Bedford Park Honours Local Conservationist

Beryl Brownsword is remembered with special green plaque

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The Bedford Park Society is celebrating the contribution of Beryl Brownsword, one of its most stalwart members, with a special green plaque on the wall of the house where she spent most of her life.

The plaque will be unveiled by unveiled by her long-standing friend Richard Hitch on Saturday 20th September at 40 Rusthall Avenue. He and Beryl worked together just after the Second World War in the architectural practice run by Richard (later Sir) Sheppard. Beryl, who never married but loved children, was a godmother to Richard's daughter Jane.¬

Beryl joined the Society's committee shortly after it was formed in 1963, and thereafter served as secretary and, later, membership secretary, until her death in 2007. But it was as an architect that her talents proved particularly vital; she monitored planning applications in both the Ealing and Hounslow halves of the conservation area.

As the Society's president, Nigel Woolner, said, Forty-four years of dealing with planning matters gave her an extensive knowledge of Bedford Park, and she successfully navigated the changing political landscape with humour and modesty. Beryl arrived in Rusthall Avenue at the age of three with her parents, and her long-standing love of the area made her an especially effective protector and conserver of the world's first garden suburb.

Bedford Park was developed as the world’s first garden suburb between 1875 and 1886 on 24 acres of land near Turnham Green station on the borders of Acton and Chiswick. At its core are some 460 Grade II listed houses, designed by such eminent Victorian architects as Richard Norman Shaw and E W Godwin, long-time lover of actress Ellen Terry.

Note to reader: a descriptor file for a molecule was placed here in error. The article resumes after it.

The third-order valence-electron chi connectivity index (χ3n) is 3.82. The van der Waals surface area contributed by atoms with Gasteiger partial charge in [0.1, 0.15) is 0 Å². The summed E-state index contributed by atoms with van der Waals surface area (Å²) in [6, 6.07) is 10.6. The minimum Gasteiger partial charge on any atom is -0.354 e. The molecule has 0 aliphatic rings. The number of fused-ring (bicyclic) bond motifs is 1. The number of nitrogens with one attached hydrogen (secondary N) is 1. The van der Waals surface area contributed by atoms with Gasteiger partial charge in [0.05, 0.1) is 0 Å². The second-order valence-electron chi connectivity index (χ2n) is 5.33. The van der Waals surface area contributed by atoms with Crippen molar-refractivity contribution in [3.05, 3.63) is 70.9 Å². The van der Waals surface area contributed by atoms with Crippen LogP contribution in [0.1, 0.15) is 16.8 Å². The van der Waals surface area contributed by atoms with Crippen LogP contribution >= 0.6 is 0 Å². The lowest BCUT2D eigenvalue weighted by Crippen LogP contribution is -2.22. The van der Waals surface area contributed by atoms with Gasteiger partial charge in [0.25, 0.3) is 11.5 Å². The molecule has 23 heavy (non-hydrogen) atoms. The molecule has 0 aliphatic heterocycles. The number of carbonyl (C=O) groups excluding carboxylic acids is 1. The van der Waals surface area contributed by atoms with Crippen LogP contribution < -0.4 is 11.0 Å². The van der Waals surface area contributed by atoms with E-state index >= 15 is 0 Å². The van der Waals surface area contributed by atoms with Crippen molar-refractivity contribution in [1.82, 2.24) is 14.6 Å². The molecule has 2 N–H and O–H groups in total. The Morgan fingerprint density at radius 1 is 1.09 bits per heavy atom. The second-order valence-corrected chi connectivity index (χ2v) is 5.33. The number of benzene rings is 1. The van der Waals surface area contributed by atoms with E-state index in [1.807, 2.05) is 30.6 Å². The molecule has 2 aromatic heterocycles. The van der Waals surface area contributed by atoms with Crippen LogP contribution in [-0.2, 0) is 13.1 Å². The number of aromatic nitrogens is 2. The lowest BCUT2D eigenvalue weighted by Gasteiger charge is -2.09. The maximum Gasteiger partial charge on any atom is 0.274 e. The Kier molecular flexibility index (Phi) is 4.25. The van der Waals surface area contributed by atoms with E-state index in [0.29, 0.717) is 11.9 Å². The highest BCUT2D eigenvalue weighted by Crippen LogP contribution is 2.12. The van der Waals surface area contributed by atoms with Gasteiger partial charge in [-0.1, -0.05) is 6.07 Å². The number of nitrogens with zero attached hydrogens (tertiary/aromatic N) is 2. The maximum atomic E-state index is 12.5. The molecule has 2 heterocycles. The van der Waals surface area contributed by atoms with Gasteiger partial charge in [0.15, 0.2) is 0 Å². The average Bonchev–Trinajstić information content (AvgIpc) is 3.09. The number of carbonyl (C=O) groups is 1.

The Bedford Park Society was founded by Tom Greeves and Harry Taylor in 1963 in response to threatened demolition and inappropriate developments. In 1967 it achieved Grade II listing for some 460 properties, and by 1970 it had persuaded the London boroughs of Ealing and Hounslow to each declare their half of Bedford Park an outstanding conservation area.

The Society, which has some 500 members, monitors planning applications in both boroughs with the aim of protecting the neighbourhood's buildings and green spaces.

The Society started its green plaque scheme in 1988 to commemorate important former residents. The first plaque went up on the Blenheim Road house where the Yeats family, including poet William Butler Yeats, lived. Other plaques celebrate VSO founder Alec Dickson, who also lived in Blenheim Road, and the Newton Grove home of Tom Greeves,

September 15, 2008